Will I get a prescription during my first visit?
Our pain management doctors (or nurse practitioners) will evaluate you, and if he/she thinks a prescription is appropriate as part of your treatment, they will prescribe medication. We focus on interventional pain management, but also do medication management. We don’t guarantee that you will leave the office with a prescription.
Do you accept Medicaid?
Our office does not accept Medicaid. However, we will accept it as a courtesy to patients whose primary insurance is Medicare and secondary is Medicaid. Patients are responsible for payments of the Medicare deductible.
All of my doctors write off (or waive) my Medicare 20% and copays. Will you do that?
It’s illegal to write off the Medicare 20%. You are responsible for that if Medicare is your only insurance (no secondary). If you have secondary insurance, we are required to take your copay at time of service.
I don’t pay my copay until after I get my EOB. (Variations: My employer pays for my copay; this is a follow-up visit after a procedure, so I don’t owe a copay.)
We must collect copays at time of service. If your insurance or employer pays it to us, we will apply your copay to your deductible or coinsurance. If you don’t owe any balances, the copay will be returned to you. For certain insurances, follow-up visits don’t require copays. However, with most insurances you do owe a copay for a follow-up to a procedure. Those are usually follow-up visits after spinal cord stimulator implants. If your insurance or employer pays it to us, we will apply your copay to your deductible or coinsurance. If you don’t owe any balances, the copay will be returned to you.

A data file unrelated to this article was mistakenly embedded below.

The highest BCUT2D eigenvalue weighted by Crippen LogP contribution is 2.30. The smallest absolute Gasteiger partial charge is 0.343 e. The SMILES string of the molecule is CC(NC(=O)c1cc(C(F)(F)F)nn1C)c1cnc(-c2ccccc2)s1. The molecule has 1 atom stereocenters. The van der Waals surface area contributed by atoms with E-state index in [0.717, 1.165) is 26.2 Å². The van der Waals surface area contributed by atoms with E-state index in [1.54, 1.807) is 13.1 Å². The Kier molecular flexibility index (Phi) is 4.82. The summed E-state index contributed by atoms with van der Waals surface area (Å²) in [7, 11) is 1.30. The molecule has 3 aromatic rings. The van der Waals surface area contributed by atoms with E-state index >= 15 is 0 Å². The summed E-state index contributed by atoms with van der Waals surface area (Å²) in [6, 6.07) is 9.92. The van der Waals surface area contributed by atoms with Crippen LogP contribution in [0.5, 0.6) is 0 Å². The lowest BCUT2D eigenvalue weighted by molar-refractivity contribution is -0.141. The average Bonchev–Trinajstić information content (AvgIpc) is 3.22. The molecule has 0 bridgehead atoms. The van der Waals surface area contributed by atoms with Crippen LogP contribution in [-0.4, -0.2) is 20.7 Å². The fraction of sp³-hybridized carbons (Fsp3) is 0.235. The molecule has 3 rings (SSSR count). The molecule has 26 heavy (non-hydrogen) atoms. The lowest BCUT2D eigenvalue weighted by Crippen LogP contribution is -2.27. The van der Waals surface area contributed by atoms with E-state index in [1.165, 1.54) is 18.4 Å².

My referring provider said I will get an injection on my first visit. (Variation: My referring provider told me to make an appointment for an injection.) Should I come prepared for that?
We value and would like to know exactly what your referring provider recommends we do. Please get that information (referral sheet or letter from referring provider) to our office as soon as possible. Your referring provider may be an expert, but your first visit will be an evaluation by one of our practitioners. Just as you would not want your first visit with a surgeon to occur while you’re brought into the operating room, you want to consult with our pain management specialist first to fully evaluate your symptoms.
I have several areas of pain. My hip pain is related to a worker’s comp (or motor vehicle) injury, and my neck pain is unrelated to that injury. Can you treat both at the same time?
You should make a separate appointment with your worker’s comp nurse case manager for your hip. During another appointment, we will focus on your neck pain. Unfortunately, insurance coverage is very complex and we need to separate the visits.